John Kerry’s Middle East peace effort tests his optimism
WASHINGTON — In December 2003, badly trailing Howard Dean in polls of the Democratic presidential field, Sen. John F. Kerry mortgaged his house to raise $6.4 million for his struggling campaign. The risky bet paid off the next month when he won the Iowa caucuses.
In 2010, he led a fight for legislation to counter climate change that involved 300 meetings or phone calls before the bill died. Senate Majority Leader Harry Reid (D-Nev.) said he had never seen anyone work harder on a piece of legislation.
And as chairman of the Senate Foreign Relations Committee, Kerry pursued a long-shot effort to enlist Syrian President Bashar Assad in a diplomatic initiative that he believed could lead to a regionwide peace. Kerry visited Damascus six times, was photographed at a posh restaurant with Assad and his wife, Asma, and was ridiculed by conservative critics for calling the strongman a “reformer” before the effort hit a dead end.
Kerry’s career, spanning more than four decades, has been marked by optimism and perseverance — often against long odds, sometimes to the point of what critics considered naivete or obliviousness.
Now, as secretary of State, probably the last office he will hold, he has put the power of optimism to a test in the most unlikely of places: the Middle East, where Israelis and Palestinians have gone three years without a single direct peace negotiation.
At a time of deep gloom, Kerry has shuttled across the region trying to sell skeptical leaders on his conviction that with a positive attitude and persistence, the longest odds can yield a huge payoff.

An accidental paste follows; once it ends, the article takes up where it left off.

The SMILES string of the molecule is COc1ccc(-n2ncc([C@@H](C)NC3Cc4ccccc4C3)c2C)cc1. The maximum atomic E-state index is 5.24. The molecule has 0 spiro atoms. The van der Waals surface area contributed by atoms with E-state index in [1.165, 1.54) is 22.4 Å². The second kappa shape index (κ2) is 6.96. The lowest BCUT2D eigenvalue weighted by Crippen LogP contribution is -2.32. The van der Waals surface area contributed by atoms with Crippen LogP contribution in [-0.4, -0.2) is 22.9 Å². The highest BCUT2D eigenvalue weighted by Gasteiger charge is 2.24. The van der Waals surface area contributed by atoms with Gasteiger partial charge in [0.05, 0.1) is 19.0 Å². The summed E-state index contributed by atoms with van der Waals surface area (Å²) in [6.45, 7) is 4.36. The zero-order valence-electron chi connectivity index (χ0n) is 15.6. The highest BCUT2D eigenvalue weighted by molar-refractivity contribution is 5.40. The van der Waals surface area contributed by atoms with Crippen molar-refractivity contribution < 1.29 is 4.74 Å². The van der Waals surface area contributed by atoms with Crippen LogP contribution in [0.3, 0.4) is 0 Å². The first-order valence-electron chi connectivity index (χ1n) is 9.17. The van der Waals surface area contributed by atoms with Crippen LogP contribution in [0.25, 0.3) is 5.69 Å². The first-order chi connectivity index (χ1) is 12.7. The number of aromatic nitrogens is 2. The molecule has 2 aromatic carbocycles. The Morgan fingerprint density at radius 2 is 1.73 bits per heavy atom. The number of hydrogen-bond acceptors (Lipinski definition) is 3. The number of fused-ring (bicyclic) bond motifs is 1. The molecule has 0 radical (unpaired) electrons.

“I’m a believer in possibilities,” Kerry said Sunday as he wrapped up his fifth trip to the region in three months — more than his predecessor, Hillary Rodham Clinton, made in four years. “I’m absolutely confident that we are on the right track.”
After 20 hours of day-and-night talks in six meetings with Israeli and Palestinian leaders, Kerry declared that a resumption of talks was “within reach.” But Israeli and Palestinian leaders said no breakthrough had been made.
Kerry said time was running out for leaders to make “tough decisions” about peace — an acknowledgment he will soon know whether his sunny approach was a masterstroke or a high-stakes flop.
Signs are everywhere of the obstacles and the skepticism of the two sides.
Israeli Defense Minister Moshe Yaalon told a Washington audience recently that the Kerry initiative had “failed so far.”
Senior members of Israel’s ruling coalition have bickered over whether the goal of creating a Palestinian state is even worth pursuing. The Palestinian Authority’s new prime minister resigned June 20 after two weeks in office, complaining of corruption. That further weakened Palestinian Authority President Mahmoud Abbas, who is supposed to negotiate the peace.
Some believe the parties who outmaneuvered and outlasted Kerry’s predecessors are biding their time, waiting for this latest initiative to fail.
Chemi Shalev, a columnist for Israel’s Haaretz newspaper, described Kerry as a diplomatic whirlwind who has been “taxing everyone’s patience by talking of ‘avenues’ and ‘possibilities.’ ”